Earlier papers1-3 in this journal have described experiments on measuring the magnetic fields of current-carrying wires and permanent magnets using magnetic field probes of various kinds. This paper explains how to use an iPad and the free app MagnetMeter-3D Vector Magnetometer and Accelerometer4 (compass HD) to measure the magnetic fields.

Silva, Nicolas

2012-09-01

48

Solar Flare Prediction Using SDO/HMI Vector Magnetic Field Data with a Machine-Learning Algorithm

We attempt to forecast M-and X-class solar flares using a machine-learning algorithm, called Support Vector Machine (SVM), and four years of data from the Solar Dynamics Observatory's Helioseismic and Magnetic Imager, the first instrument to continuously map the full-disk photospheric vector magnetic field from space. Most flare forecasting efforts described in the literature use either line-of-sight magnetograms or a relatively small number of ground-based vector magnetograms. This is the first time a large dataset of vector magnetograms has been used to forecast solar flares. We build a catalog of flaring and non-flaring active regions sampled from a database of 2,071 active regions, comprised of 1.5 million active region patches of vector magnetic field data, and characterize each active region by 25 parameters. We then train and test the machine-learning algorithm and we estimate its performances using forecast verification metrics with an emphasis on the True Skill Statistic (TSS). We obtain relatively h...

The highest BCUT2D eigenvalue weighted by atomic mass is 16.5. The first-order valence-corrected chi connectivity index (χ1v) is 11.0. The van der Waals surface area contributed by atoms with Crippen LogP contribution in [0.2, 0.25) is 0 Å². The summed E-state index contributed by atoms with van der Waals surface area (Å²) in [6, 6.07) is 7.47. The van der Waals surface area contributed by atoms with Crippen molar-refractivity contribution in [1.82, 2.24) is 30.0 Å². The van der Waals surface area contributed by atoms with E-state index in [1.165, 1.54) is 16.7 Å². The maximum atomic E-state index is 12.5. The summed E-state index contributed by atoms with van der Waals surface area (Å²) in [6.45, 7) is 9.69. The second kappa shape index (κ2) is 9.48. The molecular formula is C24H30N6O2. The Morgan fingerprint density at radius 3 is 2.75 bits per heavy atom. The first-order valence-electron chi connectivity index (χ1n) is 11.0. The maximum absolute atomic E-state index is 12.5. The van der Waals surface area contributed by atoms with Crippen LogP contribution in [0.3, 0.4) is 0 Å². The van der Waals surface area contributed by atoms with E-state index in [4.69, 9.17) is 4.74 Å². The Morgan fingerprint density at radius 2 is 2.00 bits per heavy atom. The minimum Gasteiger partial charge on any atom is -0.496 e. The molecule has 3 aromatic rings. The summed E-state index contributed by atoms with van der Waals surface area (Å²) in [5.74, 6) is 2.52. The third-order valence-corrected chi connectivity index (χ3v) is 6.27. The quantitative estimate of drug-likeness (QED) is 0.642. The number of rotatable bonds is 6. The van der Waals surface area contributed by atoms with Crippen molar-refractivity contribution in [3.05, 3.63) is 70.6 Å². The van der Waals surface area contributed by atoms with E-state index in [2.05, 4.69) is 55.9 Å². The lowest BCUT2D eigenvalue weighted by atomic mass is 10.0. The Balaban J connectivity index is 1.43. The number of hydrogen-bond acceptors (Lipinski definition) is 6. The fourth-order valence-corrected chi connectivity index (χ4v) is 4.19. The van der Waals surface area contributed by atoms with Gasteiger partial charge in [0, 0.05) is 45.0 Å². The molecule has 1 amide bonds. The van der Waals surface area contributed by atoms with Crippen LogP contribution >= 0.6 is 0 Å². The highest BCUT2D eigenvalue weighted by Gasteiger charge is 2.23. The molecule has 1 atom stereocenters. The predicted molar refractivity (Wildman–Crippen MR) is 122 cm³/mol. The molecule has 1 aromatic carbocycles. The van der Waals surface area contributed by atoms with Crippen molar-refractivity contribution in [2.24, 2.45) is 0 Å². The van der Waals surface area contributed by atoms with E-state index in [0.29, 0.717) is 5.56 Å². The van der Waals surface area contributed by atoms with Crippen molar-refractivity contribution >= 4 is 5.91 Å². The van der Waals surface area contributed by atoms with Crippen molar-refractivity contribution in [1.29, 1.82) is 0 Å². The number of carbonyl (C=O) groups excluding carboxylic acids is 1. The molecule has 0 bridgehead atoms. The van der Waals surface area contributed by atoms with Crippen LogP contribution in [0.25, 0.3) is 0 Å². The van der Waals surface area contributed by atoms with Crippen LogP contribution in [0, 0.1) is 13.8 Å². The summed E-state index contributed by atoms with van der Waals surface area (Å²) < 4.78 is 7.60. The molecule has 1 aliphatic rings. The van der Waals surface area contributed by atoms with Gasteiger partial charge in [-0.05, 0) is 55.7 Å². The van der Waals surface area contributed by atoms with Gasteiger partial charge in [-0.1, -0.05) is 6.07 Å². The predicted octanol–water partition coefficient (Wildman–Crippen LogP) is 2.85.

Bobra, Monica G

2014-01-01

49

ERIC Educational Resources Information Center

Presented are activities that help students understand the idea of a vector field. Included are definitions, flow lines, tangential and normal components along curves, flux and work, field conservation, and differential equations. (KR)

Curjel, C. R.

1990-01-01

50

GLOBAL TWIST OF SUNSPOT MAGNETIC FIELDS OBTAINED FROM HIGH-RESOLUTION VECTOR MAGNETOGRAMS